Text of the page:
Consumers enjoy being informed on what a company does and how it contributes to sustainability. A relevant way to offer informative sources is through pictures and videos, demonstrating what causes a company to stand behind, while also informing and encouraging the audience to get involved.
Sustainability goes beyond green
As a company, go beyond caring for the environment. Diversity and inclusion are huge assets when ensuring sustainability. Acknowledge and be transparent about diversity and gender equality within the company. Diversity, gender equality, and work ethics are of growing relevance, and consumers appreciate knowing that they are purchasing products from a brand that supports equity, diversity, and inclusion.
Facts & figures:
- 57% of consumers are willing to change their purchasing habits to help reduce negative environmental impact.
- 71% of consumers indicate that transparency is important and they are willing to pay more for brands that provide that.
- 46% of consumers are value-driven in the clothing and footwear industry, while 35% are purpose-driven.
- 45% of consumers look for brands that are sustainable and/or environmentally responsible.
- 72% of consumers are willing to pay more for brands that are sustainable and/or environmentally responsible.
Sustainability across 10 markets
What kind of magazines, influencers, media can we find on the Danish list?
This curated list includes sustainability influencers, online platforms, and sustainability advocates. Many of the influencers included in the list are incorporating sustainability in their everyday life, their platforms aren’t solely focusing on sustainability – but they are focused on living a sustainable lifestyle and inspiring others to do the same. The common belief among the contacts of this list is; that even the small things matter in creating a sustainable future.
How do these contacts reflect the current view on sustainability in Denmark?
Sustainability has become an integrated part of Danish society and is somehow almost expected amongst brands and large corporations to be incorporated. This change in society is a reflection of a rising interest in sustainability among Danes. Many contacts in the list are into re-using, and how to be more sustainable simply by being more aware of your consumption and re-using what you already have; Signe Hansen and Ann P. are both advocates of re-using.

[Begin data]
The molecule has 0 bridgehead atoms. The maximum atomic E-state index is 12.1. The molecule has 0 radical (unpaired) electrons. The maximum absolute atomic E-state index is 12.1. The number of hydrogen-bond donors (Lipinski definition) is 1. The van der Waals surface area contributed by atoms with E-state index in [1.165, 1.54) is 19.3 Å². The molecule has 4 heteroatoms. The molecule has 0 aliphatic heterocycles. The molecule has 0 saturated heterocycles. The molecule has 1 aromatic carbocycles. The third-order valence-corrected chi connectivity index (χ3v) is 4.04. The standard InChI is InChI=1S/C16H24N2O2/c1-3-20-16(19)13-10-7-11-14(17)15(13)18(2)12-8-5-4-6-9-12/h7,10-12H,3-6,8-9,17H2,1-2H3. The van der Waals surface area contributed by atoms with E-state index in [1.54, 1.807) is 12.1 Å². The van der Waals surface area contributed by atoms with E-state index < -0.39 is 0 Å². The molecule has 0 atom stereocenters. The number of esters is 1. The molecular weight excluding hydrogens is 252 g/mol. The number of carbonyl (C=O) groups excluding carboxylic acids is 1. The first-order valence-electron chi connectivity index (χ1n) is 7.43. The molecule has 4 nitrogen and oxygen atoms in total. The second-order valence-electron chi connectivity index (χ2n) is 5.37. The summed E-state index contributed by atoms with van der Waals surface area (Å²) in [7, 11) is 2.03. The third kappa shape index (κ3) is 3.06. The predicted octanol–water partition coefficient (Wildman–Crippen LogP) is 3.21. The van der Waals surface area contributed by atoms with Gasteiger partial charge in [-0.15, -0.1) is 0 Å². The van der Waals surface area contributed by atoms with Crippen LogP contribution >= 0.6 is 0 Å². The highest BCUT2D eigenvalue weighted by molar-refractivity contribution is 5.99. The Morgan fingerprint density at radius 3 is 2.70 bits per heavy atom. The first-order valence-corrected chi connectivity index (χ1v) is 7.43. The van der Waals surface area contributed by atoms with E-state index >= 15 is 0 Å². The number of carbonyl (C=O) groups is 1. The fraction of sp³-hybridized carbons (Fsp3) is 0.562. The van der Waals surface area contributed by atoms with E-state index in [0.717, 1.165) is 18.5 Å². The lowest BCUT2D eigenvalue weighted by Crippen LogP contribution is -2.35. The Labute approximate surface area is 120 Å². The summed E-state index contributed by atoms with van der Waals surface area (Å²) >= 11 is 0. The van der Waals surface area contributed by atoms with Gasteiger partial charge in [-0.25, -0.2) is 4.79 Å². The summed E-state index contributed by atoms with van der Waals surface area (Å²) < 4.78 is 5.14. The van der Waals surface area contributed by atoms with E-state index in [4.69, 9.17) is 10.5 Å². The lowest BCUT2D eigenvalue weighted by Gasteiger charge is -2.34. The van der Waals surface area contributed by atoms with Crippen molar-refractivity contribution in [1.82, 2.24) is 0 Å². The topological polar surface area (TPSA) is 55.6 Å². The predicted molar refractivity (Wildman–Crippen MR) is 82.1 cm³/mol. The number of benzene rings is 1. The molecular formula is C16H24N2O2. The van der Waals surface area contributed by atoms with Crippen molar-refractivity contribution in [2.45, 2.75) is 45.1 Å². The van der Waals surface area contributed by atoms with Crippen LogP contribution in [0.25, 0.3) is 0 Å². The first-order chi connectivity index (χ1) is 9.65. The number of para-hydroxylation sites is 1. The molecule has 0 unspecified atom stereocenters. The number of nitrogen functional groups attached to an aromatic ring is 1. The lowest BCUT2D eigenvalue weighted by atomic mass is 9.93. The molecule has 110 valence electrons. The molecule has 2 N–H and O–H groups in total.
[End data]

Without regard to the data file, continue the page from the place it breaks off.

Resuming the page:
Sarah Friis – Danish Lifestyle Researcher
What kind of magazines, influencers, media can we find on the Swedish list?
This curated list is a mix of influencers, editors, online platforms, and other creatives advocating for a sustainable lifestyle. Some are opinion leaders traveling around Sweden giving lectures like Johanna Leymann, while others simply want to inspire people with their choice of consumption and through the brands they’re interacting with like, Signe Siemsen.
How do these contacts reflect the current view on sustainability in Denmark?
Most influencers and editors on the Swedish market are interested in sustainability and make sustainable choices from time to time. But they don’t live a sustainable lifestyle. The contacts on this curated list want to inspire others and make a difference, either through their social media profile or in their profession. They don’t brand themselves as sustainable, even though they have the aesthetic, but educates their audience through their content. The slow-living lifestyle that is so prominent on the Swedish market is dominant on this list.
Josefine Forslund – Swedish Market Coordinator
What kind of magazines, influencers, media can we find on the Norwegian list?
The sustainable lifestyle Norway list comprises a variety of different contacts. The selected contacts present various approaches to sustainability, including influencers that promote more mindful consumption and sustainable brands, magazine editors that put sustainability on the agenda, to entrepreneurs of more eco-friendly lifestyle businesses. This illustrates how sustainability is present across numerous lifestyle practices and businesses.
How do these contacts reflect the current view on sustainability in Norway?
Norway has implemented sustainable approaches and business processes from early on and has thus earned a reputation as an environmental nation. In recent years, there has been an increased focus on environmental concerns, especially among the younger population. This is also seen among influencers and editors. While there are few influencers that fully devote their brand and content to sustainability, they do to a larger extent than before strive to make sustainable choices. These contacts can effectively spread the message of more environmental consumption.